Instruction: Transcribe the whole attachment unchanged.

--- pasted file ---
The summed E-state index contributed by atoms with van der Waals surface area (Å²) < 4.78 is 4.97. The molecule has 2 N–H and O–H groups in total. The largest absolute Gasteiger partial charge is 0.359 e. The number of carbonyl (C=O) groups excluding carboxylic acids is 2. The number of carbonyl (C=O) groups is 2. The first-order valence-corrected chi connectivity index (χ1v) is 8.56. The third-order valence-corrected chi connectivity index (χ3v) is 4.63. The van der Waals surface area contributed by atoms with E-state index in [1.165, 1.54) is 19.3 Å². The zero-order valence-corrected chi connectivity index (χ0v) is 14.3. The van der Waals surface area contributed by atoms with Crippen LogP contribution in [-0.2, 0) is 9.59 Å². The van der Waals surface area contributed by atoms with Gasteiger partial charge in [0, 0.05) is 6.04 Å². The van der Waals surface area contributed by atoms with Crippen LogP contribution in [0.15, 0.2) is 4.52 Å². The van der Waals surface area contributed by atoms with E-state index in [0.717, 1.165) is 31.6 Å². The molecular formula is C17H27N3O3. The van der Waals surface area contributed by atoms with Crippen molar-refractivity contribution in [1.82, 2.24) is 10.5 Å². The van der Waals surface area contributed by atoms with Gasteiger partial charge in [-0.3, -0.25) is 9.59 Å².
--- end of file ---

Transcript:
The summed E-state index contributed by atoms with van der Waals surface area (Å²) < 4.78 is 4.97. The molecule has 2 N–H and O–H groups in total. The largest absolute Gasteiger partial charge is 0.359 e. The number of carbonyl (C=O) groups excluding carboxylic acids is 2. The number of carbonyl (C=O) groups is 2. The first-order valence-corrected chi connectivity index (χ1v) is 8.56. The third-order valence-corrected chi connectivity index (χ3v) is 4.63. The van der Waals surface area contributed by atoms with E-state index in [1.165, 1.54) is 19.3 Å². The zero-order valence-corrected chi connectivity index (χ0v) is 14.3. The van der Waals surface area contributed by atoms with Crippen LogP contribution in [-0.2, 0) is 9.59 Å². The van der Waals surface area contributed by atoms with Gasteiger partial charge in [0, 0.05) is 6.04 Å². The van der Waals surface area contributed by atoms with Crippen LogP contribution in [0.15, 0.2) is 4.52 Å². The van der Waals surface area contributed by atoms with E-state index in [0.717, 1.165) is 31.6 Å². The molecular formula is C17H27N3O3. The van der Waals surface area contributed by atoms with Crippen molar-refractivity contribution in [1.82, 2.24) is 10.5 Å². The van der Waals surface area contributed by atoms with Gasteiger partial charge in [-0.3, -0.25) is 9.59 Å².